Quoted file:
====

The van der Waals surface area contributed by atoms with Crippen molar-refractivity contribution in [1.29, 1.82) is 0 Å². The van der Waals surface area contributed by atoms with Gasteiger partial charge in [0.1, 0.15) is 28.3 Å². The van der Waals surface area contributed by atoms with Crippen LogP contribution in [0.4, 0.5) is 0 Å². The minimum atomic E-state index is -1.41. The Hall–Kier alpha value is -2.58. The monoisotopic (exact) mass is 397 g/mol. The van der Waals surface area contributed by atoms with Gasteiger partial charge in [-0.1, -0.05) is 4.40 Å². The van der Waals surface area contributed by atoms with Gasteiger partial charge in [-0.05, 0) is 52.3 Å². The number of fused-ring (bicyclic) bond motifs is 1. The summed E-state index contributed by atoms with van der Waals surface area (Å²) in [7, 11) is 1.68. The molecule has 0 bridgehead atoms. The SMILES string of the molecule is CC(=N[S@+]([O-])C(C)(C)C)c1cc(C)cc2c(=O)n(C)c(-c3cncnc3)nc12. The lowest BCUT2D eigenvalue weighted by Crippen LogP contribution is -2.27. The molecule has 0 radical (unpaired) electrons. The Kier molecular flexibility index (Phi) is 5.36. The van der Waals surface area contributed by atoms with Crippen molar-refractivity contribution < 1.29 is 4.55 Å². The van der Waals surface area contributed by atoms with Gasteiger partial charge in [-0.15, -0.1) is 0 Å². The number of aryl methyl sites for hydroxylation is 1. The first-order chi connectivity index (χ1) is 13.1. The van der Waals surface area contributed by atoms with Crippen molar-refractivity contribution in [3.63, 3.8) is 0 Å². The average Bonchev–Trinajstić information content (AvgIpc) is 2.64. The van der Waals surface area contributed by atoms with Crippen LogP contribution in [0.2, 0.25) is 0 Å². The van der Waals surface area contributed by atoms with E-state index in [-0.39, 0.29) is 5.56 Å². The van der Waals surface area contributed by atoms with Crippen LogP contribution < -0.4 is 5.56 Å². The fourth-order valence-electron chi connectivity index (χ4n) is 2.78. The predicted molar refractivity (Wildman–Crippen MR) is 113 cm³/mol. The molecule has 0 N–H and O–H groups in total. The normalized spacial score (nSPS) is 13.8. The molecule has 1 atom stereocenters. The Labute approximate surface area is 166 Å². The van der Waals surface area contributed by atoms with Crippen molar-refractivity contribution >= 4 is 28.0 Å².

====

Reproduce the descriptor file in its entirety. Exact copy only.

The van der Waals surface area contributed by atoms with Crippen molar-refractivity contribution in [1.29, 1.82) is 0 Å². The van der Waals surface area contributed by atoms with Gasteiger partial charge in [0.1, 0.15) is 28.3 Å². The van der Waals surface area contributed by atoms with Crippen LogP contribution in [0.4, 0.5) is 0 Å². The minimum atomic E-state index is -1.41. The Hall–Kier alpha value is -2.58. The monoisotopic (exact) mass is 397 g/mol. The van der Waals surface area contributed by atoms with Gasteiger partial charge in [-0.1, -0.05) is 4.40 Å². The van der Waals surface area contributed by atoms with Gasteiger partial charge in [-0.05, 0) is 52.3 Å². The number of fused-ring (bicyclic) bond motifs is 1. The summed E-state index contributed by atoms with van der Waals surface area (Å²) in [7, 11) is 1.68. The molecule has 0 bridgehead atoms. The SMILES string of the molecule is CC(=N[S@+]([O-])C(C)(C)C)c1cc(C)cc2c(=O)n(C)c(-c3cncnc3)nc12. The lowest BCUT2D eigenvalue weighted by Crippen LogP contribution is -2.27. The molecule has 0 radical (unpaired) electrons. The Kier molecular flexibility index (Phi) is 5.36. The van der Waals surface area contributed by atoms with Crippen molar-refractivity contribution < 1.29 is 4.55 Å². The van der Waals surface area contributed by atoms with Gasteiger partial charge in [-0.15, -0.1) is 0 Å². The number of aryl methyl sites for hydroxylation is 1. The first-order chi connectivity index (χ1) is 13.1. The van der Waals surface area contributed by atoms with Crippen molar-refractivity contribution in [3.63, 3.8) is 0 Å². The average Bonchev–Trinajstić information content (AvgIpc) is 2.64. The van der Waals surface area contributed by atoms with Crippen LogP contribution in [0.2, 0.25) is 0 Å². The van der Waals surface area contributed by atoms with E-state index in [-0.39, 0.29) is 5.56 Å². The van der Waals surface area contributed by atoms with Crippen LogP contribution < -0.4 is 5.56 Å². The fourth-order valence-electron chi connectivity index (χ4n) is 2.78. The predicted molar refractivity (Wildman–Crippen MR) is 113 cm³/mol. The molecule has 0 N–H and O–H groups in total. The normalized spacial score (nSPS) is 13.8. The molecule has 1 atom stereocenters. The Labute approximate surface area is 166 Å². The van der Waals surface area contributed by atoms with Crippen molar-refractivity contribution >= 4 is 28.0 Å².